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If you're selling your home, there are three things that are most likely to increase your proceeds. Some (like minor improvement projects) have a cost attached, and some, such as preparing the home for photos and keeping the home "show-ready" cost you only vigilance and effort. Here are the three most important things you can do that will help you net the most in proceeds from the sale of your home.
If you want to drive away buyers, not tending to the small details is guaranteed to do that. For every small thing that doesn't work or looks like no one has maintained the home, buyers react with fear about what other untended-to items could be hidden from them. Unless you want to sell your home "as is" with a large discount, your best approach is to go into fixit mode and fix everything that is not working—even the things that cannot be seen.
Think about it this way. Do you want to take a chance on the home inspection uncovering something that doesn't work? That could put a snag into your deal that's been going forward smoothly. Everything stops while these small items are discussed and negotiated. It wastes time and you'll likely have to do the repairs before close anyway.
It could mean you'd have to lower the price or even worse could be cause for the buyer to terminate the transaction! Protect yourself and ensure having a smooth transaction by preparing your home carefully to put it on the market.
Through the process of preparing your home, view your home through the eyes of a buyer. Don't fool yourself. Homes in the Silicon Valley are quite pricey and buyers are typically pretty sophisticated. They are unlikely to overlook flaws or faults. Don't be in denial about the real appearance of your home.
Better to approach this with a clear-eyed and objective view to earning top dollar for your home. We all like to imagine that our home is "special" and anyone who sees it will think so. Don't make excuses for your home, and imagine that buyers will fall in love with it and blindly ignore what they see. That will not happen. You'll lose out on having buyers view your home or seriously consider buying it.
Stand at the curb and pretend to be a buyer looking at your home for the first time. Imagine that you've been on a tour with your REALTOR® and seen a lot of homes today. You're just stepping out of the car and seeing a new house (your house). What do you notice? How do your feel? Are you loving it and feel anxious to go inside and see more? If you aren't answering "yes" to that last question, you've got work to do.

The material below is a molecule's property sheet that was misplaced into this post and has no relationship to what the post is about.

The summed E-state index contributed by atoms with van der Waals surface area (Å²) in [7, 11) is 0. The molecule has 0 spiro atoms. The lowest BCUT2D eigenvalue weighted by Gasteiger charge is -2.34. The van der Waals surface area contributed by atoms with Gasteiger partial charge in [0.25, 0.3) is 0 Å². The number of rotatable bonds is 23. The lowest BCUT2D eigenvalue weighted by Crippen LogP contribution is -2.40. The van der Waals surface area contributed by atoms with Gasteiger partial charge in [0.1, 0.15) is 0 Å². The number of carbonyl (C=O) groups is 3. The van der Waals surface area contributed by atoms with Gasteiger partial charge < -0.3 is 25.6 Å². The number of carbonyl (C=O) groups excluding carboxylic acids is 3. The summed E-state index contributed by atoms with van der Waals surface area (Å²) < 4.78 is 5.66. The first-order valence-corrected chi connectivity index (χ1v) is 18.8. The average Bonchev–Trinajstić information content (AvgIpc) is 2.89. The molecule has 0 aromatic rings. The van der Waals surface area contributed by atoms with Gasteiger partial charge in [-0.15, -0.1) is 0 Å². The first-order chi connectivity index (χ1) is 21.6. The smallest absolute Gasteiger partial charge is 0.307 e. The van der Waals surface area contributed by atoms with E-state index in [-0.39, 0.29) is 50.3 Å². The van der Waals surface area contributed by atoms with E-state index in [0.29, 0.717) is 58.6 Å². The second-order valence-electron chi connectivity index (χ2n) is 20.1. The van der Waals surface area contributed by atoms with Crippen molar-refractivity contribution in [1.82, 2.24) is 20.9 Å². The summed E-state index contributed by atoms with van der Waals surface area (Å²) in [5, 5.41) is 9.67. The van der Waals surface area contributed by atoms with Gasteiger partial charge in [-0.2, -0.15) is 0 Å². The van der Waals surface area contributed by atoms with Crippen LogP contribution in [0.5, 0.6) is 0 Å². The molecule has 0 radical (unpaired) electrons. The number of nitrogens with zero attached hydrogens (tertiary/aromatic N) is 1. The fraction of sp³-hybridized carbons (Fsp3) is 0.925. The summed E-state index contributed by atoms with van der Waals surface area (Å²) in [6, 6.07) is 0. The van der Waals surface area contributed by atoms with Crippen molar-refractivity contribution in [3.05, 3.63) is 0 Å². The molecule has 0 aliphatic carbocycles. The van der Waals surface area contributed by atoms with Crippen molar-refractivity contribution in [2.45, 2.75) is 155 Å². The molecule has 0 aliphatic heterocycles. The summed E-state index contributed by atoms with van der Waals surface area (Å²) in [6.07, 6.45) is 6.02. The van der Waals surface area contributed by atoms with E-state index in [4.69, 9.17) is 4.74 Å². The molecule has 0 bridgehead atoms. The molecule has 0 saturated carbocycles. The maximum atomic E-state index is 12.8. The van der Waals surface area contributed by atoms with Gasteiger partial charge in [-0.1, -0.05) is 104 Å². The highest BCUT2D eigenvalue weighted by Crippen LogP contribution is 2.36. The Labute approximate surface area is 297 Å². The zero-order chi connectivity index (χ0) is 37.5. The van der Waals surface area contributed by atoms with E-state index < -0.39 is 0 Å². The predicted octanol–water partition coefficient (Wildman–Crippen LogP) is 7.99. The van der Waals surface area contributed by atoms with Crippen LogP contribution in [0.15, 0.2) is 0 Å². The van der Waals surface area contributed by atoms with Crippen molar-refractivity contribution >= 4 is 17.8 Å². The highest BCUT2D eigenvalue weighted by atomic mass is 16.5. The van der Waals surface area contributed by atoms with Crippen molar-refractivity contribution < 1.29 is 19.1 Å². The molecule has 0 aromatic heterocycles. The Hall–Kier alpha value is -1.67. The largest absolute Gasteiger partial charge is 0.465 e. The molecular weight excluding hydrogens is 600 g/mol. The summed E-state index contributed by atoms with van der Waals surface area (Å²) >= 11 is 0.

Make a checklist of items that you observe that need to be fixed on the outside of your home from that curbside viewpoint. Notice anything damaged or worn.
The next most important thing you can do is spiff up the interior of your home. These are all minor things but altogether they add up to presenting your home as well maintained and sparkling. Removing all these minor "flaws" can keep buyers focused on buying instead of "things wrong" with the house.
Make a checklist of everything inside that house that you just haven't gotten around to fixing. We all tolerate all sorts of minor broken items. You want to eliminate these so that they won't be obstacles to a buyer making an offer.
You want your home to be a standout to buyers who are looking at a lot of houses. To do that, you're going to present your home as "sqeaky clean". These are subtle changes that buyers might not notice. However, they will definitely notice if you don't do them. Do everything you can to avoid giving an impression of neglect. You don't want any obstacle to a buyer imagining themselves living in your home.
These small changes improve how buyers perceive your home. They don't take a lot to get done and will make it easier on you when it's time to move.
These are the minor upgrades and repairs that can make the biggest difference in how buyers perceive your home.
Let's have a conversation about how you can maximize proceeds from the sale of your home.